Dynamic duo deliver again
THERE is no denying the talents of Julian Hamilton and Kim Moyes.
Their triple platinum ’ 08 sophomore album launched them into a neverdreamed- of stratosphere.
They became FM radio fodder without pandering to the ‘‘ normal’’ sounds that stations require.
While Pacifica still has songs that will light up raves and make hearts race ( Surrender or Fast Seconds), album number three features less material that has its foot on the gas for entire songs at a time.
It’s given them more light and shade in their songwriting. It’s also made the explosive, climactic moments sound all the more butt- kicking and intense.
Hamilton’s deep voice on the pounding Youth in Trouble is dripping with something smarmy and ironic.
The song’s ranting verses lash out at the way a TV current affairs program might report on young people with disdain.
Adults Only is another heavy moment, a song that takes influence from the darker edges of Sydney’s history.
Brooding, bleak and spooky, it’s not a normal place to find inspiration for a dance tune, but their big hit My People was about detention centres and asylum seekers, so for The Presets maybe that’s just another day at the office.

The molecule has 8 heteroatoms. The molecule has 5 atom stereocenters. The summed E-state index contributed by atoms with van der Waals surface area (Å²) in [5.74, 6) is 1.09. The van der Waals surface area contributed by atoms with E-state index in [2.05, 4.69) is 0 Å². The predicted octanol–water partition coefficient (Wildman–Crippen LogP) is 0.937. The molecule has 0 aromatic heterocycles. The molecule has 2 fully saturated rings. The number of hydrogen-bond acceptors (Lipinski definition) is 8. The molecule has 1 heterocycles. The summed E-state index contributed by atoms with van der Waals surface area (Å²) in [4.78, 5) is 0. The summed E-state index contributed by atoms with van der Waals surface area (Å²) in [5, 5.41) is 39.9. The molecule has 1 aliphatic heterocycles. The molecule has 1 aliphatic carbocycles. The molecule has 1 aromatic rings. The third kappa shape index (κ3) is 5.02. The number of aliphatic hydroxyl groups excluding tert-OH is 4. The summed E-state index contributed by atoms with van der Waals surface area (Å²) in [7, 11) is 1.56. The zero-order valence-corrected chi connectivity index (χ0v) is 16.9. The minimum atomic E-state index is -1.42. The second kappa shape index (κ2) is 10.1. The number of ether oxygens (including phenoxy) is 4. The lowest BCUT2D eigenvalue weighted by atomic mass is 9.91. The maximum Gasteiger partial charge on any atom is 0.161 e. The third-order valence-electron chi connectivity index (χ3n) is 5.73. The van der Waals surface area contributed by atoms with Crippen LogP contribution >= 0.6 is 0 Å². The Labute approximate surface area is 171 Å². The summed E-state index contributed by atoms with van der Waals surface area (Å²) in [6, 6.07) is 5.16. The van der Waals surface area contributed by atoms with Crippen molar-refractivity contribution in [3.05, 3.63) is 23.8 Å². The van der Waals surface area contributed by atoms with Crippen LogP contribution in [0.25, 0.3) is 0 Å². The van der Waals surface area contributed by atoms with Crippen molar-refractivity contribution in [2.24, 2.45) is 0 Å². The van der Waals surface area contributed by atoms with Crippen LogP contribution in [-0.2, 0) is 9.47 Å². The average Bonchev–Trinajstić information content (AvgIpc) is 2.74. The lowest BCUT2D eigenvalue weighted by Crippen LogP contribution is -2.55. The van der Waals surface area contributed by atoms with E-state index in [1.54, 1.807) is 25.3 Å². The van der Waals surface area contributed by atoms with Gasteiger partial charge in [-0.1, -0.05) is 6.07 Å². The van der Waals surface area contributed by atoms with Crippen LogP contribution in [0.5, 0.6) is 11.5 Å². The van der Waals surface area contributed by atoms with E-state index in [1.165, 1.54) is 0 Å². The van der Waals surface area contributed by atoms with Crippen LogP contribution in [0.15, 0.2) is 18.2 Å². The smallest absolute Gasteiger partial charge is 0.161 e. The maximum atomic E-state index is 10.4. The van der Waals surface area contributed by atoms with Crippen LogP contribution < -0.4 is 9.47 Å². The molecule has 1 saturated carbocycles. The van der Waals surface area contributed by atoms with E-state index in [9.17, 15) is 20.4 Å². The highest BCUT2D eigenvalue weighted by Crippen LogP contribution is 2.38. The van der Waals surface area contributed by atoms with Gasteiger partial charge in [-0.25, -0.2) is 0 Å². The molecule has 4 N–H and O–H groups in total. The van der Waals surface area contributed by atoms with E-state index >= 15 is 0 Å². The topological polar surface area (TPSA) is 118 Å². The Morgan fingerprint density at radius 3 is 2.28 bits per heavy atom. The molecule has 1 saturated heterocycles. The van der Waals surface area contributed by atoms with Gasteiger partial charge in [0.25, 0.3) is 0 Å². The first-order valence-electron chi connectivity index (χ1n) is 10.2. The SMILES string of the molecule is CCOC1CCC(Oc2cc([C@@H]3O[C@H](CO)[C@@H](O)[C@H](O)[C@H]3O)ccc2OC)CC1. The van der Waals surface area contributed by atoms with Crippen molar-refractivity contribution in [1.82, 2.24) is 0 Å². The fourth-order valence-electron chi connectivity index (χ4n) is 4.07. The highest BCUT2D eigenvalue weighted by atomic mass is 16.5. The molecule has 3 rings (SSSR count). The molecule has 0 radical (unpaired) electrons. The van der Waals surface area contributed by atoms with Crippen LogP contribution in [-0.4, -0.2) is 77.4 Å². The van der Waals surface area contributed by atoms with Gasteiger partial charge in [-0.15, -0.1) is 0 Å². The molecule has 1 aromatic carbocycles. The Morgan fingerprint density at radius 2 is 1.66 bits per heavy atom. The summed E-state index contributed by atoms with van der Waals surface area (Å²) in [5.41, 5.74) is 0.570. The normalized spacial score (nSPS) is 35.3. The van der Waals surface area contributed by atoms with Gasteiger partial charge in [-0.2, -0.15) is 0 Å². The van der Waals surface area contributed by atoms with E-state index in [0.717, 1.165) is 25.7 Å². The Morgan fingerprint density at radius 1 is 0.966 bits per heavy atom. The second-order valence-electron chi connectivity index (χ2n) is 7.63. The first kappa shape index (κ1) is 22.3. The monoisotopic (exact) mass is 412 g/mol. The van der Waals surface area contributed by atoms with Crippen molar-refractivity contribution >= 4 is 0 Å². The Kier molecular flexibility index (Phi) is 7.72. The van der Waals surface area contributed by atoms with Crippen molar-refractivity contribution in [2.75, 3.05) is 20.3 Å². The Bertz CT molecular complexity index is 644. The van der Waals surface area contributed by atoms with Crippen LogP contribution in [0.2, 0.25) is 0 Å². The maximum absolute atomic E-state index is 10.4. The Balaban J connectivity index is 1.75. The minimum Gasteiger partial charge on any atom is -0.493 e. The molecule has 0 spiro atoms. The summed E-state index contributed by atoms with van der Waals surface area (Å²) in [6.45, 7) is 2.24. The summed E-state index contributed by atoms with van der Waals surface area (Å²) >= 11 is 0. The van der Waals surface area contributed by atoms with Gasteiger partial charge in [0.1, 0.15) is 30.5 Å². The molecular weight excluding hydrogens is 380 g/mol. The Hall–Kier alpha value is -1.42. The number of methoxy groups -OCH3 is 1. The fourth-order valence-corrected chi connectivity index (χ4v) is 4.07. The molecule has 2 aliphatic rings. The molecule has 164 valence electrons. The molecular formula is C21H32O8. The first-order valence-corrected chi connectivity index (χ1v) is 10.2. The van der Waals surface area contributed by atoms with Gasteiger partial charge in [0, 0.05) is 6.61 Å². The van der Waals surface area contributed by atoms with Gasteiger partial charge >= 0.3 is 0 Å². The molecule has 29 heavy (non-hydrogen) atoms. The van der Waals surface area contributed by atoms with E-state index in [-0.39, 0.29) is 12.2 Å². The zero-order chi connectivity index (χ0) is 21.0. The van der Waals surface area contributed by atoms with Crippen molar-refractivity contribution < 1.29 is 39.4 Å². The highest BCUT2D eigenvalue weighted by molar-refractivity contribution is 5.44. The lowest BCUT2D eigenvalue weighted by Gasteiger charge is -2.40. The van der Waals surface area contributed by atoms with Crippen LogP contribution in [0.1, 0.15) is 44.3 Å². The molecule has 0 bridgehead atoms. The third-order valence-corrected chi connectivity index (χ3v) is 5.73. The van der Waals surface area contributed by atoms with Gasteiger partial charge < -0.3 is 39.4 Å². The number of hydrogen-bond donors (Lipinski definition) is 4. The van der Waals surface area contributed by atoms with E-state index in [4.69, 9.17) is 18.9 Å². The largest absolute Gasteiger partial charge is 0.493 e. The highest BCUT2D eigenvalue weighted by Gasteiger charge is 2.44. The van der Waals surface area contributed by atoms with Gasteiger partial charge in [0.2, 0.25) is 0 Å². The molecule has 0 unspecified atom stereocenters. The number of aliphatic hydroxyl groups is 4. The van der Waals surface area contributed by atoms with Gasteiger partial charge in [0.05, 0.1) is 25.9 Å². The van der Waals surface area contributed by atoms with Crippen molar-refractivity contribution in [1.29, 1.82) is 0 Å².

Ghosts offers up a completely different style with its cute synth washes, ’ 80s new- wave melodies and trippy glitches while Fall is the album’s most overtly pop moment and a potential hit if they want to roll that dice.
There are echoes of New Order and Depeche Mode on Promises or It’s Cool, the latter even injecting a little surprise in the rhythm section with some not chic but very well executed break beats.
A lot of acts like to finish strong with a great closing number.
That works a treat at concerts but on an album I’d be worried that people’s short attention spans might mean a cracking song gets missed.
Be sure to check out closer Fail Epic because it’s easily one of the album’s strongest moments; a wide- angle, slowburning masterstroke with Hamilton’s musing on not being able to ‘‘ win everything . . . every time’’.
While their talents always shine, timing
★ ★ ★ ★ ■ is everything. It’s easy to imagine Melbourne trio Infusion trading places with The Presets if they were working in the ’ 00s instead of the ’ 90s.
Apocalypso came along right on the cusp of dance music’s big commercial push into pop and R& B and, sure, their sound was more techno and electro than most but it was still perfect for invading the charts.
How their fly- by- night fans react to Pacifica’s progression will be interesting.